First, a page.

12

There is no reason why that wouldn’t work, and there should be no additional cost just for living abroad. However, the bank may bill you more for actions that actually cost more, such as sending replacement cards to you. You should notify the bank of your new address soon, because if they find out that your old address is no longer valid (due to a returned ...


10

Here is a list of European ETFs you can buy in Europe: iShares Europe and DB x-Trackers. Both offer ETFs for Spanish citizens. Regarding your question in your comment on if you could buy Austrian ETFs as a Spanish citizen: If your broker offers Austrian ETFs you can buy them as well. I do not believe that there would be any legal restrictions. For a ...


10

Welcome to Money.SE. Please take a look at the recent question, Why buy insurance?. Much of the discussion of risk applies to this question as well. The numbers look like your mortgage is closer to 10% of gross income. Life insurance in your case is a personal decision. In my opinion, life insurance should be to help loved ones left behind not experience ...


10

I'd worry about being robbed or losing the money en-route. Is it likely? Probably not. But wow, I wouldn't want to lose serious money in one shot. I have fond memories of the time I was serving as treasurer for a non-profit organization and I was taking $30,000 in contributions to the bank. As I walked across the parking lot with all that money in my brief ...


9

Short answer: Absolutely not, unless you're comfortable with putting years of your labor into a depreciating asset that will incur hefty maintenance costs over its remaining life. i.e. consider your 10K gone forever once you buy the car, and then some. Some comments on your reasons: "Keeping up with spoiled brats" is a losing proposition, and is a mindset ...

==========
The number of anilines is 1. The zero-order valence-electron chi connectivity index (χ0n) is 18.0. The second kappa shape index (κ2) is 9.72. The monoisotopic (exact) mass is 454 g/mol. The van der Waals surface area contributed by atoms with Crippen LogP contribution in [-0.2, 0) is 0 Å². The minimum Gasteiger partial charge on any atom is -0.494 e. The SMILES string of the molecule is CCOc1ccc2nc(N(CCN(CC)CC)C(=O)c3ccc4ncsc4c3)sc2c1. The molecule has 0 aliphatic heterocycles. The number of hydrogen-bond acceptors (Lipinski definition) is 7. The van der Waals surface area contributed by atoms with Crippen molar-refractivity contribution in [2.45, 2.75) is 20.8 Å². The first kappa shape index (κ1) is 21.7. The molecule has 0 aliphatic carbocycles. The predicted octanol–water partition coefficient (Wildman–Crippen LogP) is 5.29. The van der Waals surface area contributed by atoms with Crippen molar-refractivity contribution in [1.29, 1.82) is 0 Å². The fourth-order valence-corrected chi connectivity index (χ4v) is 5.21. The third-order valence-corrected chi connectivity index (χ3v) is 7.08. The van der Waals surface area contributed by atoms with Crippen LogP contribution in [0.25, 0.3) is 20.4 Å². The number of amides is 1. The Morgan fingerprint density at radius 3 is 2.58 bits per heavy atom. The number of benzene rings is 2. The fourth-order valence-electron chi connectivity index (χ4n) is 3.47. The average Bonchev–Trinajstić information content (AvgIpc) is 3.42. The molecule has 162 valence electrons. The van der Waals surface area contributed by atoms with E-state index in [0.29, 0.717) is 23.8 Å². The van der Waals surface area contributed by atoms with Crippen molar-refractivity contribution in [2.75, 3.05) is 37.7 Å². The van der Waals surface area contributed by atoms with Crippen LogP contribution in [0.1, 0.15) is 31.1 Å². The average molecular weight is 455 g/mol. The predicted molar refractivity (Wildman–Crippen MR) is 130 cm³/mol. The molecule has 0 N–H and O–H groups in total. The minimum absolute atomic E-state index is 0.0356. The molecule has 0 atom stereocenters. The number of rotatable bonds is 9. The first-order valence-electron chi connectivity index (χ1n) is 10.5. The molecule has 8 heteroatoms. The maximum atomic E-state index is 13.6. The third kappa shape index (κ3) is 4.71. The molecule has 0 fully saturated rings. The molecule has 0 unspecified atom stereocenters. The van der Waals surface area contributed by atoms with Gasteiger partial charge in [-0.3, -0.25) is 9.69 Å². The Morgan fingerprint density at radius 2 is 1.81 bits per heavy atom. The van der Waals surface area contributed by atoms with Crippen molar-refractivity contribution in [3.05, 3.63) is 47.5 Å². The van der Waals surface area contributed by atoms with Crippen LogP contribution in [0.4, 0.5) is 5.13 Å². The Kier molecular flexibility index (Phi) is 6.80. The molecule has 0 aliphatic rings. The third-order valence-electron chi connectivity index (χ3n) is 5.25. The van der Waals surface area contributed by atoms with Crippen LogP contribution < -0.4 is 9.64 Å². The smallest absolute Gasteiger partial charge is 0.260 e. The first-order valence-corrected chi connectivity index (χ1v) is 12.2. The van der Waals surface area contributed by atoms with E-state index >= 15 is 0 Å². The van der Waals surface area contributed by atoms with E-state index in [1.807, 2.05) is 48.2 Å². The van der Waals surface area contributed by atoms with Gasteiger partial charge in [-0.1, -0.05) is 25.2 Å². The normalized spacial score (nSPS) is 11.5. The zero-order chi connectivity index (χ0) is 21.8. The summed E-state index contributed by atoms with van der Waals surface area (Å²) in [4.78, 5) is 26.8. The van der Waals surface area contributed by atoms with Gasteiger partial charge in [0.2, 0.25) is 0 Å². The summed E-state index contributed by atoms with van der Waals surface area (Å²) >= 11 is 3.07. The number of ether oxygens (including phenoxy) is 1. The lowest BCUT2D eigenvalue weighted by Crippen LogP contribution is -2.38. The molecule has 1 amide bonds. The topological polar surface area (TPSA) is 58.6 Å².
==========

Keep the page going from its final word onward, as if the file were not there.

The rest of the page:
9

You edited out the part of you assisting your sister in hiding money from the court. Read your original post out loud to yourself three times. Now what do you think? Of course it is a bad idea, and you should say "sorry sis, I am not going to help you break the law". This would hold true even if you are beyond the jurisdiction of the EU. Edit: So lets ...


9

Banks that offer brokerage services tend to charge high commissions and some charge additional account maintenance fees. Therefore, it's possible that your bank may not be the best choice. Best broker depends on what your needs are. If all you want is the ability to buy and sell stocks occasionally, I'd suggest that you look for a reputable broker in a ...


9

(All slightly guessing: this is how things are in one or two European countries I know, and chances are your European country works similarly - but things do differ between countries - so please double check how it is actually for you) I'd suggest to start with a broker that operates in your country. Once you know how things work locally, you can explore ...


8

The Option 2 in your answer is how most of the money is moved cross border. It is called International Transfer, most of it carried out using the SWIFT network. This is expensive, at a minimum it costs in the range of USD 30 to USD 50. This becomes a expensive mechanism to transfer small sums of money that individuals are typically looking at. Faster ...


8

As a rule of thumb, go in the order of proximity to the transaction. This would typically mean: Merchant first. This is the easiest for everyone. The merchant has motivation to keep their customers happy, and also not get dinged by a credit card dispute, which could affect their reputation with their processor and possibly have a cost too. Interim payment ...